Benjamin Franklin also lived approximately 30 years in Europe where he was awarded honorary doctorates from British universities in 1759 and 1762.The title of Dr. Franklin comes from these awards. He also was in England during the passing of the Stamp Act in 1765 when the word of colonial uproar towards the legislation reached England. Franklin was, at first, unaware of the colonists’ hatred of the Stamp Act and went back and forth on the matter which caused him problems in the colonies. Later, he was of the opinion that the best way to get the act repealed was to boycott or not purchase the good affected. He also began to argue in England for colonial representation in Parliament if taxes were to be levied against the colonies. His idea fell on deaf ears.

As Dr. Franklin gradually became a supportive voice of the American colonies in England, his residency there was becoming less comfortable. This culminated in 1774 when he was brought in front of the Privy Council in London and was absolutely humiliated in front of the audience there. The speaker, Alexander Wedderburn, attacked his character and integrity over the emergence of a series of letters that were in Franklin’s possession. The letters somehow got released, angering the colonists further, due to their content that said some colonial rights may be further curtailed. Franklin chose not to speak on his own behalf. The next day, he was removed as Postmaster to the colonies. Franklin was furious and it is from this point that he tirelessly devotes himself to the idea of colonial independence. He returned home to the colonies in 1775, possibly to retire. He was sixty-nine years old.

Franklin’s arrival back in the colonies was celebrated in New York and Philadelphia. He was the world’s most famous American citizen and he was elected to the Second Continental Congress in 1775 as a representative of Pennsylvania. He advocated for the appointment of George Washington as the Commander of the Continental Army and was instrumental in helping to provide support and money for the Continental Army throughout the war.

Franklin was later appointed to the “Committee of Five” to draft a declaration of independence for the colonies. He served on the committee with Thomas Jefferson, John Adams, Roger Sherman and Robert Livingston. Jefferson was the primary author, but Franklin did suggest some important edits. His most famous edit was changing the phrase, “We hold these truths to be sacred and undeniable” to “We hold these truths to be self-evident.” Franklin believed that the term “sacred” sounded too religious and that “self-evident” sounded more scientific. Even though he was not the primary author, many of the ideas within the Declaration of Independence had been spoken by Dr. Franklin in the previous months and years. He wholeheartedly supported the document and voted in favor of Independence on July 2, 1776.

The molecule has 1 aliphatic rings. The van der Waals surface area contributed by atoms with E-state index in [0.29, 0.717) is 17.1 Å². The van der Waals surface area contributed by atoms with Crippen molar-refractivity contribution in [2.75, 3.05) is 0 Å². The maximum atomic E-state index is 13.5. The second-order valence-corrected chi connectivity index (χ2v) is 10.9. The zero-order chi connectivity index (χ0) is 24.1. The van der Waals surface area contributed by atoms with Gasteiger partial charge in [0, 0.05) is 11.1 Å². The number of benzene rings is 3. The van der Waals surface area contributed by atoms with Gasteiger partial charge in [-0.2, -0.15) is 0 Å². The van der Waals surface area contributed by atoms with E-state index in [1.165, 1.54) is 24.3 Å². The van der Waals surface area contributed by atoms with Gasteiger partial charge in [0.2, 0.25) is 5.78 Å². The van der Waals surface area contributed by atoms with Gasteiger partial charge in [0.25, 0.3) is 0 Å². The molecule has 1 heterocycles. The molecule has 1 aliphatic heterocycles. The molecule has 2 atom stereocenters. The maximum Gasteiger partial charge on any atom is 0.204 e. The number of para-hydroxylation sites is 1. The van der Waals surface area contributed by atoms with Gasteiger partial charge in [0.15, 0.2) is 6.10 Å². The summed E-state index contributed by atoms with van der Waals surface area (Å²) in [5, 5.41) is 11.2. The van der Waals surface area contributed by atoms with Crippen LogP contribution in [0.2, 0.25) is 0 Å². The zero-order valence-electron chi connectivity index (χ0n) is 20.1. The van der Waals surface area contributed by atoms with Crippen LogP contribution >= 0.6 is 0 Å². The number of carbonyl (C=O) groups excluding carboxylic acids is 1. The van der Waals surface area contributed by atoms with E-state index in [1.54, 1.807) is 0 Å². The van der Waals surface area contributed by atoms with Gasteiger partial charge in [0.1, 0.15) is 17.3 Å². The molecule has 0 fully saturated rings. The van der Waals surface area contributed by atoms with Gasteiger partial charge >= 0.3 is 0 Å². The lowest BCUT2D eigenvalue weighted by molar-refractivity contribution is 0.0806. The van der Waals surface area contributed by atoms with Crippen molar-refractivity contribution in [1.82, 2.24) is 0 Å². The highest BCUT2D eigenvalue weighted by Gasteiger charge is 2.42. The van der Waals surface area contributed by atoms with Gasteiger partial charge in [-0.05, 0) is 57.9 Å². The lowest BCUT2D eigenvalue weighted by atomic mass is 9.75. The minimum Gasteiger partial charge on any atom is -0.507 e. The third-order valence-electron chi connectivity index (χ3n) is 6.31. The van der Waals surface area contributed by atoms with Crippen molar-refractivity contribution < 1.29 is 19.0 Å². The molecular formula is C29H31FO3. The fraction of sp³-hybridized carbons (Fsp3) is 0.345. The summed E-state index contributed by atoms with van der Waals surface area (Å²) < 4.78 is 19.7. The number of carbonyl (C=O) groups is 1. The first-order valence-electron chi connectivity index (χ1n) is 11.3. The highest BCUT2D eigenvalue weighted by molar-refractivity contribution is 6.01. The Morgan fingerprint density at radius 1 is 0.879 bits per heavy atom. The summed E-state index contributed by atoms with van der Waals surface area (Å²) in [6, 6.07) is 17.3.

Throughout the Revolutionary War, Dr. Franklin was constantly working in some way toward American independence: from helping gain funds to finance it to traveling to France in efforts to help convince them to be our ally against Britain. He was extremely popular in France and was a large factor in the United States’ alliance with them which helped the colonies to win the war. He was a rock star in France, to use today’s expression. His face was on merchandise there and he claimed he was quite prominent there.

Franklin was called upon again in 1787 to be a part of the Constitutional Convention which resulted in our Republic that we are now entrusted to keep. Upon the Convention’s end, he is noted for his response to a woman asking what type of government the delegates had formed, whether a republic or a monarchy, to which Franklin replied, “A republic, Madam, if you can keep it.”

Benjamin Franklin seemed to do everything in his lifetime. In his 84 years he was a printer, publisher, writer, scientist (maybe most famous for his experiments with electricity), inventor, philanthropist, politician, diplomat, musician (he also created his own instrument, the glass armonica), postmaster and even a volunteer fireman. His lasting impact on Philadelphia is felt even today. He helped to create the first hospital there in 1751. He also strongly believed that books, ideas and information should be readily available to everyone and not just a select few. As a result, he created the first lending library in Philadelphia in 1731. He was part of the group that created Philadelphia’s first volunteer fire department. He also helped to create what is now the University of Pennsylvania, as well as founding the American Philosophical Society. He seemed to be the proudest of his earliest job which was that of a printer. As a result, he signed many letters as, “Ben Franklin, Printer.”

When Franklin died in 1790, an estimated 20,000 people attended his funeral in a city whose population in 1790 was around 28,000. His legacy in Philadelphia and the United States was secure then and should still be celebrated today.

Val Crofts serves as Chief Education and Programs Officer at the American Village in Montevallo, Alabama. Val previously taught high school U.S. History, U.S. Military History and AP U.S. Government for 19 years in Wisconsin, and was recipient of the DAR Outstanding U.S. History Teacher of the Year for the state of Wisconsin in 2019-20. Val also taught for the Wisconsin Virtual School as a social studies teacher for 9 years. He is also a proud member of the United States Semiquincentennial Commission (America 250), which is currently planning events to celebrate the 250th birthday of the Declaration of Independence.